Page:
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Old 19th November 2014, 12:20 AM   #1
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Hy Guys,

I had a "semi" successfull shot building some wire panels earlier this year (First ESL attempt)

But I'm currently constructing some new, and hopefully, better one's. I'll use some sheets of wood and route all the openings, will give me a much flatter panel this way.

Before I found myself constantly checking out every wooden slat at the diy store and no matter how "straight" they were when constructing panels this way I never could get them perfectly straight, there was always a little warp or twist in such a panel and they didn't align 100% either...

I'm playing a bit with the esl_seg_ui program and I have a few questions.

When I use a resistor on the (+) input of 4.7 Ohm, can I put this in the program as 0.0047 kOhm ? It "seems" that this value hasn't got any effect, is this correct ?

I use this resistor to protect my amp but putting in 0.0047kOhm or 0.008kOhm apparently has no effect, so why isn't everybody doing this, must be something I'm missing here ...

When using this resistor, can I calculate a passive crossover based on this (~300Hz) since the impedance won't drop below 4.7Ohm ?

Or can I discard this resistor when segmenting this way ?

I use 2 230V/6V toroids for this project.

Greetings, Kevin.
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Old 19th November 2014, 01:23 AM   #2
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When adding a resistance to the primary side you must mutiply it by the square of the transformation ratio to see the refelcted effect, IE "Pri R" * Ratio^2= reflected "Pri R".

The program assumes that all of the resistances are on the secondary side of the transformer, so therefore if you have a 1:100 ratio, the 4.7 ohms resistor on the primary is reflected as a 47k to the secondary side.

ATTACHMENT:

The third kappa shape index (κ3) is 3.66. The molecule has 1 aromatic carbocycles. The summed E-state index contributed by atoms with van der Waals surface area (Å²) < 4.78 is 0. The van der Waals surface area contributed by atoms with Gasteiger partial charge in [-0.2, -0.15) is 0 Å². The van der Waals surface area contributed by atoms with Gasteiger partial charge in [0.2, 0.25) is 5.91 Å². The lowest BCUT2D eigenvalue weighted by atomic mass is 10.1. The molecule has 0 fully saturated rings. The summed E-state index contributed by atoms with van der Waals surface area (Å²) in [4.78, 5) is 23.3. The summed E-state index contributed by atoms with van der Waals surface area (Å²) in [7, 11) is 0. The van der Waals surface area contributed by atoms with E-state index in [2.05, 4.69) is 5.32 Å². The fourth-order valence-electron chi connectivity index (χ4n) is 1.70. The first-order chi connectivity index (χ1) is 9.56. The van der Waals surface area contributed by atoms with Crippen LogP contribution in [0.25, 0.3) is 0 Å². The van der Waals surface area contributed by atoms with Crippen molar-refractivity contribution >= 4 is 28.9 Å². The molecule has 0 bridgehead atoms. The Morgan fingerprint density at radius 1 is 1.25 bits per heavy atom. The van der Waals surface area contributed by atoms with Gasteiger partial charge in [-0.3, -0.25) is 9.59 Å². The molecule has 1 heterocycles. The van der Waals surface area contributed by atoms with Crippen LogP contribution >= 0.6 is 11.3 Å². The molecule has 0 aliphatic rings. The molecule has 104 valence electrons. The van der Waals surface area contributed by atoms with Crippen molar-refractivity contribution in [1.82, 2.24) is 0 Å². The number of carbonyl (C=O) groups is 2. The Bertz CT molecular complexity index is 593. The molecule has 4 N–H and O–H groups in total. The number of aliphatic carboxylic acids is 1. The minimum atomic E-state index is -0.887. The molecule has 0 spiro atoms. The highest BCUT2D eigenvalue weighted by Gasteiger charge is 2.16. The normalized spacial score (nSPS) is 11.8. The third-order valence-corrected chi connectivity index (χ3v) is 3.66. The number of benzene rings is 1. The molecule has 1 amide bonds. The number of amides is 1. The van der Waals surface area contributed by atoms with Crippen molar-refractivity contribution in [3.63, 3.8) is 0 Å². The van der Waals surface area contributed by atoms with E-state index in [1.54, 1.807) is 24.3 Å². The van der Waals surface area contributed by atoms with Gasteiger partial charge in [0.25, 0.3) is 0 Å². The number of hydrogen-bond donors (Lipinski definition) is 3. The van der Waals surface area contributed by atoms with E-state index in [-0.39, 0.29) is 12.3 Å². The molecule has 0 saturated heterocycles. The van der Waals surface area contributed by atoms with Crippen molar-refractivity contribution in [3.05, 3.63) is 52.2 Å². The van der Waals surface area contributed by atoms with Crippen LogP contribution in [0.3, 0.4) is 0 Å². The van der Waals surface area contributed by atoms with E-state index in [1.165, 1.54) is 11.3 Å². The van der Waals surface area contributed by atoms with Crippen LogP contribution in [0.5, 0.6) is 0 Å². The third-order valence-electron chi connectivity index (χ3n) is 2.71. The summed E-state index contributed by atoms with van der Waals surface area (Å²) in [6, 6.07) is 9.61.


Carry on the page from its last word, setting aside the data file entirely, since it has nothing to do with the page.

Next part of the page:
jer
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Old 19th November 2014, 02:03 AM   #3
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I see, I will have a look at it tomorrow afternoon. In my case I have a stepup of 1:70, so I have to put in 23kOhm, ... Hope it doesn't, affect the graph too much ...

Do you by any chance now if I can use the fix 4.7Ohm resistor as a starting point to calculate a passive crossover ?

Thank you for helping me out here.

Greetings, Kevin.
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Old 19th November 2014, 02:29 AM   #4
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The First series resistance will only effect the very high end roll of just as it does for EQ'ing the peaking effect caused by the transformers leakage inductance and the total capacitance.

I plan on omitting this resistor and using a shelving EQ to make this adjustable in real time as needed.

I started a passive design once and it got quite complicated with very large capacitors.

But a simple one can be made but you must know the primary inductance of your step-up transformer.
I did a series type of crossover design using Circuitmaker 2000, you can use LTspice just the same only I am more fluent with CM2K.

You also have to represent the transformers leakage inductance as well.

The results looked promising but like I said the parts became much more expensive than what a simple opamp circuit could do with a spare amplifier for the woofer.

For instance in my design it required some 200uf and in some cases 2000uf non-polar caps at high voltages for the voltage range I was designing it for.

Since it was a simulation there was no way for me to know if some of the added networks would actually be of any use.

They did make some changes in phase shift at different frequency's that otherwise would not be there in a straight through system.

So I gave up on the idea.

But even one of my simplest designs might have worked well I just never got as far as testing it.
I had to build new panels First.

I found that you can add some more inductance in series with the Primary to form the filter for the woofer.
This works well for a series type of crossover.

I may explore this some more once I get my desktop setup running again.

But, Mainly I am just shootin' four amplifier Bi-Amped design as it is much more cost effective.